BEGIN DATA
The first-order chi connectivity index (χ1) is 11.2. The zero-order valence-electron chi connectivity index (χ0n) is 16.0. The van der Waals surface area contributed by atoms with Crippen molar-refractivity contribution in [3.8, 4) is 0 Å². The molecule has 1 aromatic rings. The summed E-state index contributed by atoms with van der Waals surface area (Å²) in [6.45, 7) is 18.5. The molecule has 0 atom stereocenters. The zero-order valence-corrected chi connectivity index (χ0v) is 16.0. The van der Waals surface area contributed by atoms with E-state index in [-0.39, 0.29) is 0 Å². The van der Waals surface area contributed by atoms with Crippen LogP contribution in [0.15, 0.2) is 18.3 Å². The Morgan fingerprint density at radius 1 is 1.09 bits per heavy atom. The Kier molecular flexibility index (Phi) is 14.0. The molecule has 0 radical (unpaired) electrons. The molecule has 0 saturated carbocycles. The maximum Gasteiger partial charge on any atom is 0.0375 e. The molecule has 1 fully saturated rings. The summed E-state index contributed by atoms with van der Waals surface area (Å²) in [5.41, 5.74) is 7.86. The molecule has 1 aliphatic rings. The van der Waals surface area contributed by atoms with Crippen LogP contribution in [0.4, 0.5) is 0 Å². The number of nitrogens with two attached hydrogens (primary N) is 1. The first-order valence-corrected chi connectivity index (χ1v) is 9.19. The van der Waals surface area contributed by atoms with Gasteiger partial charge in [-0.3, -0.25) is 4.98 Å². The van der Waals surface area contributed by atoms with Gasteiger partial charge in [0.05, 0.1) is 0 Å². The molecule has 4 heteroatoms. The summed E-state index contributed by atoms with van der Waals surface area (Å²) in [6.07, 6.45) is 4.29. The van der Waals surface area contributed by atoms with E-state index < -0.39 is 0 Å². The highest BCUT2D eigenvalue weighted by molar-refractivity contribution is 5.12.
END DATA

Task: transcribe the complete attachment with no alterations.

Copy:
The first-order chi connectivity index (χ1) is 11.2. The zero-order valence-electron chi connectivity index (χ0n) is 16.0. The van der Waals surface area contributed by atoms with Crippen molar-refractivity contribution in [3.8, 4) is 0 Å². The molecule has 1 aromatic rings. The summed E-state index contributed by atoms with van der Waals surface area (Å²) in [6.45, 7) is 18.5. The molecule has 0 atom stereocenters. The zero-order valence-corrected chi connectivity index (χ0v) is 16.0. The van der Waals surface area contributed by atoms with E-state index in [-0.39, 0.29) is 0 Å². The van der Waals surface area contributed by atoms with Crippen LogP contribution in [0.15, 0.2) is 18.3 Å². The Morgan fingerprint density at radius 1 is 1.09 bits per heavy atom. The Kier molecular flexibility index (Phi) is 14.0. The molecule has 0 radical (unpaired) electrons. The molecule has 0 saturated carbocycles. The maximum Gasteiger partial charge on any atom is 0.0375 e. The molecule has 1 fully saturated rings. The summed E-state index contributed by atoms with van der Waals surface area (Å²) in [5.41, 5.74) is 7.86. The molecule has 1 aliphatic rings. The van der Waals surface area contributed by atoms with Crippen LogP contribution in [0.4, 0.5) is 0 Å². The number of nitrogens with two attached hydrogens (primary N) is 1. The first-order valence-corrected chi connectivity index (χ1v) is 9.19. The van der Waals surface area contributed by atoms with Gasteiger partial charge in [-0.3, -0.25) is 4.98 Å². The van der Waals surface area contributed by atoms with Gasteiger partial charge in [0.05, 0.1) is 0 Å². The molecule has 4 heteroatoms. The summed E-state index contributed by atoms with van der Waals surface area (Å²) in [6.07, 6.45) is 4.29. The van der Waals surface area contributed by atoms with E-state index < -0.39 is 0 Å². The highest BCUT2D eigenvalue weighted by molar-refractivity contribution is 5.12.